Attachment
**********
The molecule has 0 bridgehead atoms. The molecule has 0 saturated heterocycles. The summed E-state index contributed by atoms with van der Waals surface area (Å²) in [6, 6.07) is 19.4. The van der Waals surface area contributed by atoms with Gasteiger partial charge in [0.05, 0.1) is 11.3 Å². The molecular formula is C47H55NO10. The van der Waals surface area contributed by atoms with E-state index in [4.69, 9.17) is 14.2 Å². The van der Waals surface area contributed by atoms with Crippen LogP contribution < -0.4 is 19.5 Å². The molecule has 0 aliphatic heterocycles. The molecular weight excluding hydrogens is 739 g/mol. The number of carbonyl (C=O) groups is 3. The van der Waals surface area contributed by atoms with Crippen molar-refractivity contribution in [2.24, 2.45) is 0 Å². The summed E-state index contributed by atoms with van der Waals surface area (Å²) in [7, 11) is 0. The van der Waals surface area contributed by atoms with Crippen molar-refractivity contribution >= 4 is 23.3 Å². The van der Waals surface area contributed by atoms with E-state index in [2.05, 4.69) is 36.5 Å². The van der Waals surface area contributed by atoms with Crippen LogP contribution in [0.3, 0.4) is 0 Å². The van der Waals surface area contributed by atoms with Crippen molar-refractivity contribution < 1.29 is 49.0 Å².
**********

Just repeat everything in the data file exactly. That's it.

The molecule has 0 bridgehead atoms. The molecule has 0 saturated heterocycles. The summed E-state index contributed by atoms with van der Waals surface area (Å²) in [6, 6.07) is 19.4. The van der Waals surface area contributed by atoms with Gasteiger partial charge in [0.05, 0.1) is 11.3 Å². The molecular formula is C47H55NO10. The van der Waals surface area contributed by atoms with E-state index in [4.69, 9.17) is 14.2 Å². The van der Waals surface area contributed by atoms with Crippen LogP contribution < -0.4 is 19.5 Å². The molecule has 0 aliphatic heterocycles. The molecular weight excluding hydrogens is 739 g/mol. The number of carbonyl (C=O) groups is 3. The van der Waals surface area contributed by atoms with Crippen molar-refractivity contribution in [2.24, 2.45) is 0 Å². The summed E-state index contributed by atoms with van der Waals surface area (Å²) in [7, 11) is 0. The van der Waals surface area contributed by atoms with Crippen molar-refractivity contribution >= 4 is 23.3 Å². The van der Waals surface area contributed by atoms with E-state index in [2.05, 4.69) is 36.5 Å². The van der Waals surface area contributed by atoms with Crippen LogP contribution in [0.3, 0.4) is 0 Å². The van der Waals surface area contributed by atoms with Crippen molar-refractivity contribution < 1.29 is 49.0 Å².